Last week, I attended upFrontConf 2016 at the RNCM in Manchester. Not only was it an opportunity for me to learn a better understanding of front-end web development, but I made contacts with various professionals in the web industry.
One of these was the first talk, “A Field Guide To Web Accessability” which was delivered by Derek Featherstone.
He began by explaining how UX (User Experience) is not limited to just websites and applications, but to non-computerised hardware. Objects that we use in our day-to-day lives need to be easy and straightforward. If we don’t know how to use an object just by looking at it, how do you expect to use it at all?
Derek went on to remind us that the web does not always work for users of various backgrounds, including disabilities. That’s right, even blind people use the web! Derek mentioned that while we already have various ways of coping with problems such as low vision and even arthritis.
To name a few of his suggestions was to squint your eyes so your vision is blurred. This gives you the viewpoint of a person with shortsightedness, and helps to generate an idea how to present a product layout so it’s easier for said shortsightedness. What mattered was making something that is USABLE, especially when finding solutions to the problems disabled web users have to deal with.
What really caught my attention during Derek’s talk was when he talked about users on the Autistic Spectrum. Being autistic myself, I was pleased that Derek used a cartoon created by Rebecca Burgess as I felt this best represented me, and the way I think and behave.
I hope to use this information in my upcoming final year project. Keeping in mind as an autistic web developer, I think that the process of designing websites so they are mobile-friendly comes naturally to me. I also understand that even if you don’t have my condition, a product is no good to you if you don’t know how to make it work just by looking at it.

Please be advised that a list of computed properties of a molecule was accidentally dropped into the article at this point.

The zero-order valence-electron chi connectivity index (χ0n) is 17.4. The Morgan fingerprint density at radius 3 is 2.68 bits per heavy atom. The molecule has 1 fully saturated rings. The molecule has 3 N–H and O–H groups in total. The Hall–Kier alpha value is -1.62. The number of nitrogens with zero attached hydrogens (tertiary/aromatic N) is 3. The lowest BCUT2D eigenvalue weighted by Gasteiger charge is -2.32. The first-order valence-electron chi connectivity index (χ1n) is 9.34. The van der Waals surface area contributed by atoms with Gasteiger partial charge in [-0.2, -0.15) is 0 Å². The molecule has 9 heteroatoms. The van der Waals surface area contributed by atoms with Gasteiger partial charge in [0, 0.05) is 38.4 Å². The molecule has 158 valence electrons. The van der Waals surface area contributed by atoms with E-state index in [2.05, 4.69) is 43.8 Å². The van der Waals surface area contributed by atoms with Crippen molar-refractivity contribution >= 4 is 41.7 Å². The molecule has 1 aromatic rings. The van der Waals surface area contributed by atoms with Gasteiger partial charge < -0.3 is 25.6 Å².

Many thanks to Derek for his impressive and understanding talk on UX. Up next was Charlotte Jackson, who presented “From Pages To Patterns”. This talk described the complications of writing the code that makes up Front-end Web Development and the UX. She mentioned how it’s an unintentional, though common occurrence to create websites choc-full of “Bloated” CSS. This means to repeat the same code over and over, which I agree is a complete waste of time.
Charlotte also pointed out the danger of code becoming “Unreadable”. This could happen in many ways, for instance the terminology you use to refer to a particular div might seem a good idea at first, but it could later confuse you and make you forget what it originally meant.
Her advice for dealing with this problem was to refer to components and fully understand what they mean when using them in any project. Another interesting example Charlotte showed us was code for an eCommerce site that adopted a familiar vocabulary specific to a company. In this case, it was a Shoe-Sales company and many of the elements were coded using Shoe-vocabulary; such as sole, lace, heel, toe etc. This could come in very useful for future projects.
The last thing I remembered from Charlotte’s talk was mention of “Atomic Design”, which according to Brad Frost is the practice of methodology for creating design systems. After Charlotte came Rebecca Murphey; an employee of Indeed.com, with her talk “Making It Better Without Making It Over”. She began by explaining how Indeed.com worked inside and out, and how improvements to web technology allow us to make websites better than when we used to.
This refers long back way before I entered the Web Industry. I remember the days of Flash, but it has since been replaced by Jquery, which is more useful and works on mobile phones! Rebecca went on to talk about the various, but dated options of framework such as SproutCore and ExtJS. She also explained the most recent history of CSS programs from Object-Orientated-CSS to Backbone.JS. Despite being outdated, those programs paved the way for Responsive Web Design, which we use today.
Although I wasn’t able to write down notes for every speaker who came to Manchester, I managed to take in what I thought was most important to me. Admittedly, I should have brought my Dictaphone to record the rest of the conference.
In all, upFrontConf2016 was a success. In my opinion, the best conference I’ve attended yet. I’m looking very forward to the next one!
Photographs by myself
Upfront2016 logo:Manchester Digital.com
Rebecca Burgess cartoon:The Mighty.com
All other images are property of their respective owners